It is known for an upper cover and a lower cover, each being a single, thicker plate of dielectric material, to cover the top and bottom surfaces of the group of capacitive layers and for each of the conductive, metallic masses to extend above the upper cover and below the lower cover so as to form respective upper and lower flanges, which bond the covers to the group of capacitive layers. The upper and lower covers provide mechanical and electrical protection to the capacitive structure. Moreover, if the capacitive structure is surface-mounted to a supporting substrate, the lower flanges elevate the lower cover in relation to the supporting substrate. Hence, the lower flanges may also be called stand-off feet or mounting feet. Typically, the capacitive layers and cover plates are built-up to a standardized thickness, e.g., 0.08 inch.

For further background, reference may be had to U.S. Pat. Nos. 3,670,378 and 4,229,865, which disclose other examples of capacitive structures of the type noted above.

Although capacitive structures of the type noted above as known heretofore have performed well in many applications, there has been a need, to which this invention is addressed, for improvements in such structures.

SUMMARY OF THE INVENTION

It is a principal object of this invention to provide an improved capacitive structure of the type noted above.

Broadly, a capacitive structure according to this invention comprises a group of capacitive layers, in stacked relation to each other, and at least one group of at least three dielectric layers, in stacked relation to each other. In comparison, each of the capacitive layers has a lesser thickness, and each of the dielectric layers has a greater thickness. Each of the capacitive and dielectric layers has opposed first and second edges. Each capacitive layer includes a dielectric substrate, preferably poly(ethylene terephthalate) film, and a metallized area, which covers a major portion of one surface of the dielectric substrate, preferably its upper surface, and which extends only to one edge of such capacitive layer. The metallized areas of alternate layers extend to opposite edges. If the metallized area has been produced by scribing of a metallized coating on such surface, a metallized strip covering a minor portion of such surface may extend only to the opposite edge.

In accordance with this invention, said one group of dielectric layers cover a top surface of the group of capacitive layers. Preferably, a similar group of dielectric layers cover a bottom surface of the group of capacitive layers.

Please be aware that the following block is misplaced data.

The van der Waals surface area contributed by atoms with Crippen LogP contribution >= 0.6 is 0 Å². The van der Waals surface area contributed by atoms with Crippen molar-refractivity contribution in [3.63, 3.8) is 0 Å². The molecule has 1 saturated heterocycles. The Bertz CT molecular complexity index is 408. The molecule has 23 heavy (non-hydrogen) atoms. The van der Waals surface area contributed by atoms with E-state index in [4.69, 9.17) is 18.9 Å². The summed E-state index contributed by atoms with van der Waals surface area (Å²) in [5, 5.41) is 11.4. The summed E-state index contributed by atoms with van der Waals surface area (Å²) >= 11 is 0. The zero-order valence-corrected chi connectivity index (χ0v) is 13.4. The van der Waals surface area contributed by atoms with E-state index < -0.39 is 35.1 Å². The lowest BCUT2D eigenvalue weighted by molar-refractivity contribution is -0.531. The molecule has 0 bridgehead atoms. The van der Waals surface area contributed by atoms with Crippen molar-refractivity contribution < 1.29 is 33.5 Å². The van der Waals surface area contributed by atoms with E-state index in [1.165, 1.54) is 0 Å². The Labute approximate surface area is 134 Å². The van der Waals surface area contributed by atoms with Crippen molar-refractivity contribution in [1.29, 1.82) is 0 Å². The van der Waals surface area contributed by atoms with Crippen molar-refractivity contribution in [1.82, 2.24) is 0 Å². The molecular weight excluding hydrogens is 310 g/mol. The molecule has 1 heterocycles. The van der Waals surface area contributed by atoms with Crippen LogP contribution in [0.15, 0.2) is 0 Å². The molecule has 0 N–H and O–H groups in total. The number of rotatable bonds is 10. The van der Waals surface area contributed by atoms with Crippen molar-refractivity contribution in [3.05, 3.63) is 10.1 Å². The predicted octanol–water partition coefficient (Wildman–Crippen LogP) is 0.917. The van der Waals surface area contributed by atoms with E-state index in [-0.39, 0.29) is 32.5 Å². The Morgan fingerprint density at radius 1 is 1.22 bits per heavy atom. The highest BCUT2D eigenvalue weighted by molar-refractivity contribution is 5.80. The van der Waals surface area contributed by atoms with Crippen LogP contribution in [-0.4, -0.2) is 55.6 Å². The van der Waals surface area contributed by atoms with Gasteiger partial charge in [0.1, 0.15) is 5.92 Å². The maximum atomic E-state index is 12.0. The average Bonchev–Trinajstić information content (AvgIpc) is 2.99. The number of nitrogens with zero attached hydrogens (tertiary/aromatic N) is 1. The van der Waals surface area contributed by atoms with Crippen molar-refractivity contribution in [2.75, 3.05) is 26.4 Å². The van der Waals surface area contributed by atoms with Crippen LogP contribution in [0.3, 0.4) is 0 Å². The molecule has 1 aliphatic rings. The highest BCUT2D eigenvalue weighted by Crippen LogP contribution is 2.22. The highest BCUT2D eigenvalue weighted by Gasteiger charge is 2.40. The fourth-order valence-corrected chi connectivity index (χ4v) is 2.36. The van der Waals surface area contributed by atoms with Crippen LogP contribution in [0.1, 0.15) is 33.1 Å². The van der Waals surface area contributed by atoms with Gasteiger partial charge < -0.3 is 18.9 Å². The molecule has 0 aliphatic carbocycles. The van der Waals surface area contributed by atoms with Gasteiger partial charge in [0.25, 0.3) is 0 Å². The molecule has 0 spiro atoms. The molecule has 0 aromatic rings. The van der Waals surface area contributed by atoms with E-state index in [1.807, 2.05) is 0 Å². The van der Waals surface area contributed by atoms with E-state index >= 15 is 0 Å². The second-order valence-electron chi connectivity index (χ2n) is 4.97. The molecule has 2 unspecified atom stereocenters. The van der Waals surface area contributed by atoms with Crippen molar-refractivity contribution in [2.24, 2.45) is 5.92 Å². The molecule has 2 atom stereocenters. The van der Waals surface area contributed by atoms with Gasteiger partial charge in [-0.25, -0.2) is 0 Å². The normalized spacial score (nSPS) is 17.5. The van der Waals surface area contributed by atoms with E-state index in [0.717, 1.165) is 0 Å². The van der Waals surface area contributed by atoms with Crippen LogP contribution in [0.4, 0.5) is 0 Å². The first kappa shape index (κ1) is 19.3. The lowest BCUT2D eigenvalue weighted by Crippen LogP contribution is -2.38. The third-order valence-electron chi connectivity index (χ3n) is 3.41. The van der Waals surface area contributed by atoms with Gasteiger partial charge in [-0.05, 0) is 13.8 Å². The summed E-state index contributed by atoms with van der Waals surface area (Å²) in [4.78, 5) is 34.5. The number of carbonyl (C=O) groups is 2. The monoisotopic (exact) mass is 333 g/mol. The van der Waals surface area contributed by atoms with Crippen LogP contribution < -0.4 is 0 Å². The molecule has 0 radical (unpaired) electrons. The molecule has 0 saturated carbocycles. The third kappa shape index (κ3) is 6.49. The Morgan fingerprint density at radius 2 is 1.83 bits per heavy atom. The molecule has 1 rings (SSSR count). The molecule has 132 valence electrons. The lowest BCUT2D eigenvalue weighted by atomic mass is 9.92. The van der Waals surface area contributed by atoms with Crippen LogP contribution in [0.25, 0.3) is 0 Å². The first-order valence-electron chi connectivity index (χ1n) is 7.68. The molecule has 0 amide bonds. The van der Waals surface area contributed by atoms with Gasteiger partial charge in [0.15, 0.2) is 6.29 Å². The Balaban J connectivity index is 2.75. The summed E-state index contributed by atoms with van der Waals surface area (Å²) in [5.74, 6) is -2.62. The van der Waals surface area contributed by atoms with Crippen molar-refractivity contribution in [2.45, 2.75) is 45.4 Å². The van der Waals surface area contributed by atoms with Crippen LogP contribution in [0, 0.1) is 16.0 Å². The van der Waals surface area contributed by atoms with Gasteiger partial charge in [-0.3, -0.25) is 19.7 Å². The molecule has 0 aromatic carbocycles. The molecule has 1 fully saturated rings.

Moreover, the first edges of alternate ones of the group of capacitive layers extend beyond the first edges of the remainder of such group and the second edges of alternative ones of such group extend beyond the second edges of the remainder of such group, so as to form relatively narrow indentations along each of the edges of the group of capacitive layers. Likewise, the first edges of alternatives ones of each group of dielectric layers extend beyond the first edges of the remainder of such group and the second edges of alternative ones of such group of dielectric layers extend beyond the second edges of the remainder of such group, so as to form relatively wide indentations along each of the first and second edges of each group of dielectric layers. Along each edge of the capacitive structure, a mass of conductive material, preferably a metallic material applied by a metal-spraying process, covers such edge and extends into the indentations formed along such edge so as to bond the capacitive and dielectric layers to each other, and so as to provide electrical contacts to and between between the metallized areas extending to such edge. Because the indentations formed along the edges of the dielectric layers are wider than the indentations formed along the edges of the capacitive layers, a better bond can be achieved, in contrast with known structures employing single, thicker, upper plates and single, thicker, lower plates.

As a further feature of this invention, the masses of conductive material may also extend beneath the group of dielectric layers, if used, which cover the bottom surface of the group of capacitive layers, so as form stand-off feet separated from each other. Moreover, a piece of dielectric tape may be adhesively applied, so as to cover the group of dielectric layers covering the top surface of the group of capacitive layers, and so as to cover upper portions of the masses of conductive material. Preferably, the tape is made of a material, such as polytetrafluroethylene, which is resistant to soldering temperatures. A particular advantage of this invention resides in that thinner capacitive layers may be used. In accordance with known physical principles, thinner capacitive layers produce better capacitors. The capacitive structure can be built-up to a desired thickness, e.g., 0.08 inch, by means of appropriate numbers of dielectric layers above and below the group of capacitive layers.